In his final prayer with his disciples, Jesus Christ prays for the mutual glorification of the Father and the Son. In John’s Gospel, Jesus is glorified when he is lifted up on the cross at his crucifixion. John employs a double meaning of lifted up throughout the Gospel, demonstrating that the crucifixion is also the exaltation of Jesus. After presenting the historical, canonical and theological background I will outline an exegesis, describing Jesus’ message and conclude with explaining how John intended the theme to be used and how it may be applied by the reader today.
Every king of Israel and Judah was known as “anointed one”, which in Hebrew is “messiah”, because the prophet or high priest anointed him, usually with olive oil, at the time of his enthronement. The anointing symbolised being set apart and made holy so that the king would represent his people before Yahweh, their God.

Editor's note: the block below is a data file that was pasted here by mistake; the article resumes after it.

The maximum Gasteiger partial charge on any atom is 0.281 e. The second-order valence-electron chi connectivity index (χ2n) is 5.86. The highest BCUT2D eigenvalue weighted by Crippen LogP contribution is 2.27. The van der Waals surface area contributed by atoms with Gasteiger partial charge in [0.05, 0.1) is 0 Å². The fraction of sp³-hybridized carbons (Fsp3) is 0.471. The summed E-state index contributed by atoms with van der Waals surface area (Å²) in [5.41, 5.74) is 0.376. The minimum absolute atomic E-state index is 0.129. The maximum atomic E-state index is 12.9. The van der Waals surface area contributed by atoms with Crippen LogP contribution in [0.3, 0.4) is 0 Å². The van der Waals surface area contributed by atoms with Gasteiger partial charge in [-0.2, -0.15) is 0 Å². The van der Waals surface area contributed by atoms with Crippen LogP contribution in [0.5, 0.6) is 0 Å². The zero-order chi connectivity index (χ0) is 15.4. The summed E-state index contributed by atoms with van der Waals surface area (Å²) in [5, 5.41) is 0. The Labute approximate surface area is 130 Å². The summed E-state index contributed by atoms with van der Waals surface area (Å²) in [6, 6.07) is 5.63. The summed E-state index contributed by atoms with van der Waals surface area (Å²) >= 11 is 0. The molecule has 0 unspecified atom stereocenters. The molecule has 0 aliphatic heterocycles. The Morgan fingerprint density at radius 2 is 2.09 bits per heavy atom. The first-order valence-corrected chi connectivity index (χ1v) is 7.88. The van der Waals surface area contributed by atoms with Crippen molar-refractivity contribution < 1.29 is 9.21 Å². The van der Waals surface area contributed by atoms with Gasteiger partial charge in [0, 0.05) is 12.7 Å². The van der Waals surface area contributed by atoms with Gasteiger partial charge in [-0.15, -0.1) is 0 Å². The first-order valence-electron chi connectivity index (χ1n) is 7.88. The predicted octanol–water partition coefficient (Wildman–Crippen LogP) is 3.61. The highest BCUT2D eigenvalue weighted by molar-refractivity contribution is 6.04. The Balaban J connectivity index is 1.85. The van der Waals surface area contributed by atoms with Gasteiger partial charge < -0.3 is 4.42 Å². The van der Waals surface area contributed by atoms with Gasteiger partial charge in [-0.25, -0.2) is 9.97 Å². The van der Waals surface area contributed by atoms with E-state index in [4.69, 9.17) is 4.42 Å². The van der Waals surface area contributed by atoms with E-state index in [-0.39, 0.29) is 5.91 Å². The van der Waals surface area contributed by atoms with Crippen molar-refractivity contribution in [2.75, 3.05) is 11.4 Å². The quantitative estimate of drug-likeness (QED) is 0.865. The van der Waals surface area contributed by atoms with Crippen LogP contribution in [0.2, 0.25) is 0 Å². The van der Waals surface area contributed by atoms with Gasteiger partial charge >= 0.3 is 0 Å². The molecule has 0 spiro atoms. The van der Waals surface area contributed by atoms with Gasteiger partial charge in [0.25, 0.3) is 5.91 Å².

Monasticism can be traced back to the fourth century and over the centuries there were several attempts to write a Rule by which the lives of monks would be ordered. In the sixth century Benedict took one such Rule by an Italian monk known as the Master and developed it into, as Carolinne White comments,
Robert Atkin is a writer, website designer, theology student, father and husband. At present he runs a website design business and is researching for a couple of books. This website is a collection of essays and other writing projects. Read More…